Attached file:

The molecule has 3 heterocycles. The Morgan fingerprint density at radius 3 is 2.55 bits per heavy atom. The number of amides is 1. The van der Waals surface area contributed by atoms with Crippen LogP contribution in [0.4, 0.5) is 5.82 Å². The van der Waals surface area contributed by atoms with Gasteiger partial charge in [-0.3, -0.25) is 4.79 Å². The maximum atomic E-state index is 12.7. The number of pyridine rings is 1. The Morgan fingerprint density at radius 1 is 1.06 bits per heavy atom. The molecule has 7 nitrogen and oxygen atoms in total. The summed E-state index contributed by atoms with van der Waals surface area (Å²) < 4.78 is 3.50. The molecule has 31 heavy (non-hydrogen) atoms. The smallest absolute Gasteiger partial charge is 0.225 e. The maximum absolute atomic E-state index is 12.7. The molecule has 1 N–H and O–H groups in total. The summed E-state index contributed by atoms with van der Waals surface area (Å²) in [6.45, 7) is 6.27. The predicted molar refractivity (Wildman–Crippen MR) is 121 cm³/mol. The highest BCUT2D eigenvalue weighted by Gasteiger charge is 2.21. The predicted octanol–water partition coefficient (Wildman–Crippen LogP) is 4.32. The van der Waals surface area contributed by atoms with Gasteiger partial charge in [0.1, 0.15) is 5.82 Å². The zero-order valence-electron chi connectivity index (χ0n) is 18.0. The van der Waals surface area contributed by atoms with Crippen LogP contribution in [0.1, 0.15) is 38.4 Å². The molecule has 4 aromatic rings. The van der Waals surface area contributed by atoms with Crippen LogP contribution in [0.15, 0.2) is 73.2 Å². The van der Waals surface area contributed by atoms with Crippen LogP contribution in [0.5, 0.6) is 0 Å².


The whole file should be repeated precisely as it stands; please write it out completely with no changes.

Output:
The molecule has 3 heterocycles. The Morgan fingerprint density at radius 3 is 2.55 bits per heavy atom. The number of amides is 1. The van der Waals surface area contributed by atoms with Crippen LogP contribution in [0.4, 0.5) is 5.82 Å². The van der Waals surface area contributed by atoms with Gasteiger partial charge in [-0.3, -0.25) is 4.79 Å². The maximum atomic E-state index is 12.7. The number of pyridine rings is 1. The Morgan fingerprint density at radius 1 is 1.06 bits per heavy atom. The molecule has 7 nitrogen and oxygen atoms in total. The summed E-state index contributed by atoms with van der Waals surface area (Å²) < 4.78 is 3.50. The molecule has 31 heavy (non-hydrogen) atoms. The smallest absolute Gasteiger partial charge is 0.225 e. The maximum absolute atomic E-state index is 12.7. The molecule has 1 N–H and O–H groups in total. The summed E-state index contributed by atoms with van der Waals surface area (Å²) in [6.45, 7) is 6.27. The predicted molar refractivity (Wildman–Crippen MR) is 121 cm³/mol. The highest BCUT2D eigenvalue weighted by Gasteiger charge is 2.21. The predicted octanol–water partition coefficient (Wildman–Crippen LogP) is 4.32. The van der Waals surface area contributed by atoms with Gasteiger partial charge in [0.1, 0.15) is 5.82 Å². The zero-order valence-electron chi connectivity index (χ0n) is 18.0. The van der Waals surface area contributed by atoms with Crippen LogP contribution in [0.1, 0.15) is 38.4 Å². The molecule has 4 aromatic rings. The van der Waals surface area contributed by atoms with Crippen LogP contribution in [0.15, 0.2) is 73.2 Å². The van der Waals surface area contributed by atoms with Crippen LogP contribution in [0.5, 0.6) is 0 Å².